You asserted (without presenting any evidence) that "your suggestion, 'description' will [another absolute] cause confusion as to whether or not GMST is a dependent or independent variable in the models". Who says? My point (which you overlook) is that "predict" is just as likely as "describe" to cause confusion as to whether GMST is a dependent or independent variable - both terms can be used to describe independent variables and your ignorance of the term "descriptor variables" is merely evidence of ignorance (and suggests that "describe" may be less likely than "predict" to be mistaken for an independent variable).

    I did not intend to make such a big deal of it, but I still think that saying "Climate models have done an excellent job describing how much temperatures at the Earth’s surface have warmed" when combined with the 1880-2015 CMIP5 graph is less likely to cause confusion than Dana's wording. It still refutes Christy's misleading graph, which is far more important than my minor quibble about semantics.

    As we seem to agree that climate change is an important problem that needs to be addressed urgently, is it time to call a truce over "predict" versus "describe" so we can spend more time fighting the deniers rather than squabbling with each other?

  18. FrankShann - I agree that the question you pose (regarding "evidence to support the assertion that CMIP5 predicts temperature") will lead people to answer 'no', but that is because as stated it's an incomplete question

    The proper question is "Is there evidence to support the assertion that CMIP5 models predict temperatures from forcings?" The answer to that is certainly 'yes', as validated by their ability to reproduce past temperature evolutions on both the global and regional levels. And that indicates that their projections, conditional predictions, about the future are useful. 

    If you pose a poorly worded or incomplete question, you shouldn't be surprised by a nonsensical answer. 

  19. Splitting hair about semantics while the planet is accumulating heat at a rate that was only seen before during cataclysmic mass extinctions. Perhaps that's what is truly wrong about this species of ours...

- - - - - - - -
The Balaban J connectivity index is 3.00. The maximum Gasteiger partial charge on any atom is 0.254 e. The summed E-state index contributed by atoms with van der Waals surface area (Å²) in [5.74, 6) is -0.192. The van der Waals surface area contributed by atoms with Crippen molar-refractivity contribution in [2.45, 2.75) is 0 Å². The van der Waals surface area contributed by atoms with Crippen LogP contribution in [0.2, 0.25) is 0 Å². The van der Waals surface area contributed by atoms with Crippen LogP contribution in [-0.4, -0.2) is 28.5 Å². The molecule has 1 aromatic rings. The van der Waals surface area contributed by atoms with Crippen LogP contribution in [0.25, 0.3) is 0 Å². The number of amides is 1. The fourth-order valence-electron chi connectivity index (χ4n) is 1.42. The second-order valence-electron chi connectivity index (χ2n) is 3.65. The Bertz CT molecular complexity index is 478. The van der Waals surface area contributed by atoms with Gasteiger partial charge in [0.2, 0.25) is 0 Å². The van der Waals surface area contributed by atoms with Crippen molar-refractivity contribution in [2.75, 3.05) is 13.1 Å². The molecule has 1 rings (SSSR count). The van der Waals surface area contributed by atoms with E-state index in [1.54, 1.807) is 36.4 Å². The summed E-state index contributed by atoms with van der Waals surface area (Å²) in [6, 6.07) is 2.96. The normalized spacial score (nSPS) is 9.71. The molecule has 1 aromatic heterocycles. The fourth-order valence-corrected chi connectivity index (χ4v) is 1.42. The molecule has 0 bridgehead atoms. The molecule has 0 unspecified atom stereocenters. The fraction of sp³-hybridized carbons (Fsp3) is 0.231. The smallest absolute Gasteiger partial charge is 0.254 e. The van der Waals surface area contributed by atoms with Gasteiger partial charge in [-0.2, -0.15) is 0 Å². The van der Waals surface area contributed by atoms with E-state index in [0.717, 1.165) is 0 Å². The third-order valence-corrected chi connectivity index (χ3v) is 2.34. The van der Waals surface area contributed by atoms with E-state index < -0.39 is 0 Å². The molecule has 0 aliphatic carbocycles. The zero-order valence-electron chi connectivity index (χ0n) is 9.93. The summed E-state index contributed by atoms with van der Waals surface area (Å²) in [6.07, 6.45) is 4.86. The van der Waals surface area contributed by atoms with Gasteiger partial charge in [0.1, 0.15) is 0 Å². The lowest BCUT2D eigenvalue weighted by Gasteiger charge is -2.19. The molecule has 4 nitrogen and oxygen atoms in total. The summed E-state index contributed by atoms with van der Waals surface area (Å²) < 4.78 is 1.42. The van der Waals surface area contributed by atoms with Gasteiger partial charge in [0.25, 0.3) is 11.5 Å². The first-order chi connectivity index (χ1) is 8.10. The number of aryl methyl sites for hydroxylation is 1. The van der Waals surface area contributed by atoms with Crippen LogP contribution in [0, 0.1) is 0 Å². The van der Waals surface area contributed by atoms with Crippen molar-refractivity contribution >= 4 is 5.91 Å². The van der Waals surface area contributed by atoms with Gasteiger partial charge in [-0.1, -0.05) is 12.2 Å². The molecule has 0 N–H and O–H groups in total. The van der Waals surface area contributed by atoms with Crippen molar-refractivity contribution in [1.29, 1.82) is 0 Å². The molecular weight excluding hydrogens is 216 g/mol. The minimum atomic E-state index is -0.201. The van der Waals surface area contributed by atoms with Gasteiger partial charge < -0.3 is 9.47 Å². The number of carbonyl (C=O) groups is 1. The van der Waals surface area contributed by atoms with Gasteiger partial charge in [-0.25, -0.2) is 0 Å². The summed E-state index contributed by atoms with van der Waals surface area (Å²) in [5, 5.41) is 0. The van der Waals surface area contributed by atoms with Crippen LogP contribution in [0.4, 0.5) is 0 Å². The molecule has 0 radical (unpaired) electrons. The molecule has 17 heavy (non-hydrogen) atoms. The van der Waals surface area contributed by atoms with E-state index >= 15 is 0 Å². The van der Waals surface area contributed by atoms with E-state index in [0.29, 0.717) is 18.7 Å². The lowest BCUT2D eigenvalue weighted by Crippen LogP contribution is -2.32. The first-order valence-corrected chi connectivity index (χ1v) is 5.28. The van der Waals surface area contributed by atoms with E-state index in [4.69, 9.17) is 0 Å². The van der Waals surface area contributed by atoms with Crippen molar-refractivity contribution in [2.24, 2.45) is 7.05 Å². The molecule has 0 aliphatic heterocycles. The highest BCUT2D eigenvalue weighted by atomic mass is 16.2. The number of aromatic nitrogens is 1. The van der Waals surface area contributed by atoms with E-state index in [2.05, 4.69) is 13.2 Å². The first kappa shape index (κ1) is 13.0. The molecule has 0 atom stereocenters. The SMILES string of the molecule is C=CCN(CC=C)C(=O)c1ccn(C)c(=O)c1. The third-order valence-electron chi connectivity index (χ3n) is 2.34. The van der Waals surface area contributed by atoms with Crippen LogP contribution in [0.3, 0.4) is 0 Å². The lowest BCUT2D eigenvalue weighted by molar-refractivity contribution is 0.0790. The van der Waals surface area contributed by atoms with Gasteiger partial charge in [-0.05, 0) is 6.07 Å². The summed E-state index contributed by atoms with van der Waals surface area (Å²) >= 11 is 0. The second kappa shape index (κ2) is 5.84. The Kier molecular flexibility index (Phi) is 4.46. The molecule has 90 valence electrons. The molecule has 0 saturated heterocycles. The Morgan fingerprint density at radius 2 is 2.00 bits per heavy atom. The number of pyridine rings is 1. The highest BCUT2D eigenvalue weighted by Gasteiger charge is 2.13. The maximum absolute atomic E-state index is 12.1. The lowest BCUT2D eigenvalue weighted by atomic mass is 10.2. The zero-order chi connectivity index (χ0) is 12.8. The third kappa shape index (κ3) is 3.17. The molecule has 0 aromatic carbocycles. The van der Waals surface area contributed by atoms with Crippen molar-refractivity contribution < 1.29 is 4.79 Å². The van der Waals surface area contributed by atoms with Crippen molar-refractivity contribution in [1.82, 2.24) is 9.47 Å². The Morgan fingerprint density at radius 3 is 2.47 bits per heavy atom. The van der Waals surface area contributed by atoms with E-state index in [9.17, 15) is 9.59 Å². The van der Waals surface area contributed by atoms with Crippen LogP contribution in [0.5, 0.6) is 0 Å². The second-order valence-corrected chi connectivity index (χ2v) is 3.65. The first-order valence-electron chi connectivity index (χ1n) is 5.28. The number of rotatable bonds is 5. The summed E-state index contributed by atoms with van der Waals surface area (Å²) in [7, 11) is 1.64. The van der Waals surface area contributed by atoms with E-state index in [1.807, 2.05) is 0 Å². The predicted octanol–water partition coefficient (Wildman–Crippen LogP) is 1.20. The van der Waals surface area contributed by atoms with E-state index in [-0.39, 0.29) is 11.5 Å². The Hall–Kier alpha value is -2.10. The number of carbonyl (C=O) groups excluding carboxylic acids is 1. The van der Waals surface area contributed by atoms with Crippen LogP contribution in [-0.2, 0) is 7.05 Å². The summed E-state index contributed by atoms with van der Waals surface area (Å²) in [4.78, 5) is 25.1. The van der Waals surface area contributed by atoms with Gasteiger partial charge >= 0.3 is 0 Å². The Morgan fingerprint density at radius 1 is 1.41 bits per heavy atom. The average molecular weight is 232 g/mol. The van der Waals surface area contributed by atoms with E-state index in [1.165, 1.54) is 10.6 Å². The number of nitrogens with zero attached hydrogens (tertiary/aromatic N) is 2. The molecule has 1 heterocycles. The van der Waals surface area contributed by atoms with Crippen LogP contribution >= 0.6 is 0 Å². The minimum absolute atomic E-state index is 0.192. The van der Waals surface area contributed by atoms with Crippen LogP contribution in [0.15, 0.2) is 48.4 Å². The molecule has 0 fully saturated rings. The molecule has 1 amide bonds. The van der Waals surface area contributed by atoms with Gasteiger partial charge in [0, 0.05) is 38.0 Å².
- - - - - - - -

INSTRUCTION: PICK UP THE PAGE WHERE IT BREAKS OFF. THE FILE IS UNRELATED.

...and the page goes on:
20. From the handy-dandy SkS Glossary...

    Climate model

    spectrum or hierarchy

    A numerical representation of the climate system based on the physical, chemical and biological properties of its components, their interactions and feedback processes, and accounting for all or some of its known properties. The climate system can be represented by models of varying complexity, that is, for any one component or combination of components a spectrum or hierarchy of models can be identified, differing in such aspects as the number of spatial dimensions, the extent to which physical, chemical or biological processes are explicitly represented, or the level at which empirical parametrizations are involved. Coupled Atmosphere-Ocean General Circulation Models (AOGCMs) provide a representation of the climate system that is near the most comprehensive end of the spectrum currently available. There is an evolution towards more complex models with interactive chemistry and biology (see Chapter 8). Climate models are applied as a research tool to study and simulate the climate, and for operational purposes, including monthly, seasonal and interannual climate predictions.

    Definition courtesy of IPCC AR4.

    All IPCC definitions taken from Climate Change 2007: The Physical Science Basis. Working Group I Contribution to the Fourth Assessment Report of the Intergovernmental Panel on Climate Change, Annex I, Glossary, pp. 941-954. Cambridge University Pres

  21. KR @968. My question accurately represented Dana's post. He said "climate models have done an excellent job predicting how much temperatures at the Earth’s surface would warm", and immediately below that showed the graph of CMIP5 and temperature for 1880-2010. Dana did not say "from forcings", so neither did I. The title of the graph includes "using CMIP5 all-forcing experiments" and that was shown - but every person I asked said that the graph did not provide evidence that CMIP5 has done an excellent job predicting temperature - because the vast majority of people use predict to mean forecast. Even Tom Curtis agrees that there is "no doubt that forecast is the archetypal definition of 'predict'".

    *If Skeptical Science aspires to explain climate science to the general public, it needs to use words in a way that is understood by the general public (or flag the specialist meaning).*